Creating Connection with Serif Creative

Case Study
  • Serif Creative - Scout Books
  • Serif Creative - Scout Books
  • Serif Creative - Scout Books
  • Serif Creative - Scout Books
  • Serif Creative - Scout Books
  • Serif Creative - Scout Books

These typographic-based books from the aptly named Serif Creative immediately caught our attention when we received the artwork. We’re big fans of businesses using Scout Books to share what their brand is about, and that’s exactly what Serif Creative is doing with these books. Sean Gorant, a senior designer at Serif, designed these books with big splashy letters all the way to the bleed, and these pages are offset by minimalistic credos of their core offerings. These books by Serif Creative stand out, and are a great keepsake to give to clients that is both beautiful and functional. We talked with Todd Novak, a Creative Director at Serif Creative about putting these books together, and what they’re all about at Serif.

Tell us about Serif Creative.
Serif is a full-service agency in Columbus, Ohio providing brand strategy and creative executions in design, photography, and video production. Our team is focused on making holistic content that creates a true connection between our clients and their audience. We love making work that our clients can’t wait to share.

What inspired you to create a physical, printed piece?
Having recently refreshed the brand identity of Serif Creative, we wanted to reestablish the image of our agency with a new suite of collateral. And nothing beats the significance of tangible design when you’re looking to make a lasting impression.

One of our core offerings is a strategy summit that takes our clients out of their office routine. When people are able to think openly about a topic, typically their minds take two different tangents. One is set to solving a problem and striving to make connections. The other tends to wander and imagine in abstract thought. That is why we doodle when we are on the phone, in class, or in a creative flow. We believe that providing creative prompts might help encourage abstract thinking, making the workshop or meeting more fruitful.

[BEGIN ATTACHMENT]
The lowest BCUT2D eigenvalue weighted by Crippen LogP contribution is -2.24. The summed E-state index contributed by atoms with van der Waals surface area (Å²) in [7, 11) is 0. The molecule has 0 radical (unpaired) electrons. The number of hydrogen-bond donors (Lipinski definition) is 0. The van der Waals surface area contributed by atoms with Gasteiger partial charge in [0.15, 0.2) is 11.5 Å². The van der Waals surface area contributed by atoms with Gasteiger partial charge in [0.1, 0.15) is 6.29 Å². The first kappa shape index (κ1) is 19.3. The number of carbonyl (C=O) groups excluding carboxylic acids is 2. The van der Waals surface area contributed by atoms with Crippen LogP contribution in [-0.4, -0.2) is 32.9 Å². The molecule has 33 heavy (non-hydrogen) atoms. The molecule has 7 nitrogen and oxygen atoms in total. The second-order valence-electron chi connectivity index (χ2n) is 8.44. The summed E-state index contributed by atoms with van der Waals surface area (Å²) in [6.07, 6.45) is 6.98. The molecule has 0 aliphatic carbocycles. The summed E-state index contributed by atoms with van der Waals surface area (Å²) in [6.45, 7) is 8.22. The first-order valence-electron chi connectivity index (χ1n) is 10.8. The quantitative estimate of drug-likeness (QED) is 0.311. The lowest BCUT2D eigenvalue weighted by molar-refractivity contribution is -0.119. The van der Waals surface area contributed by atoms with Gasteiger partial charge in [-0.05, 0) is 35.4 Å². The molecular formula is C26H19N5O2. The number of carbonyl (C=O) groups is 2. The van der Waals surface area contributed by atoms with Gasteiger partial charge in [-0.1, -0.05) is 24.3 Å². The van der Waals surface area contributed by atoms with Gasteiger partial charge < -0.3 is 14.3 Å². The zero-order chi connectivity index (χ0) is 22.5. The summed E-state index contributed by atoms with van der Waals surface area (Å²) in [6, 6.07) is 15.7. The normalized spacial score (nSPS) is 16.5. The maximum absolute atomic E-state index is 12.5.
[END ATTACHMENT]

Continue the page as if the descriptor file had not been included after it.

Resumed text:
Can you tell us about the design process for the books?
To make a book that could act as a springboard for unrestrained thinking, we chose to start with the core principles of our company. By juxtaposing expressive lettering with hand-drawn conceptual imagery, our goal was to provoke both analytical and creative minds to draw their own connections between the literal and the abstract. The tension in that space fuels the kind of unobstructed thinking we wanted to rouse from whoever holds one of these books.

How are your notebooks shared?
When meeting with a client for the first time, or leading a strategy summit, we hand out the books to our clients for note-taking, doodling, ideation, and goodwill. They also serve as a great branded leave-behind.

What was fun and/or challenging about designing for and working with Scout Books?
As with any print project, the challenge of working within the constraints of a physical product is part of the fun. Taking a template as simple as a saddle stitch notebook and exploring different ways to fill the space can be daunting, like any blank canvas. But it’s liberating once you lean into the freedom and give into your own creative impulses.

The challenge we faced for this booklet was editing what we were creating as our intention was to provide a catalyst for imagination, not to dictate prescriptive creativity. We had to remind ourselves not to overcompensate for the negative space, knowing that it would be filled in with lots of thoughts and sketches.

Why do you think print still resonates in an increasingly digital world?
When you spend the majority of your time in a world of pixels and interfaces, the rare moments when you’re able to interact with a tangible object become more impactful. This is especially true if you thoughtfully craft that experience to play to the unique qualities of a printed piece.

When creating a printed piece, we take into account that the end user will experience it in the same way we do. They’ll hold the same shape, feel the same paper, and read the same words—there is no alternative interaction. We have their attention, and as creatives with something to communicate, we are crucially aware of our responsibility to not waste it.

Huge thanks to Todd Novak for speaking with us about this project! Check Serif’s work out via their website.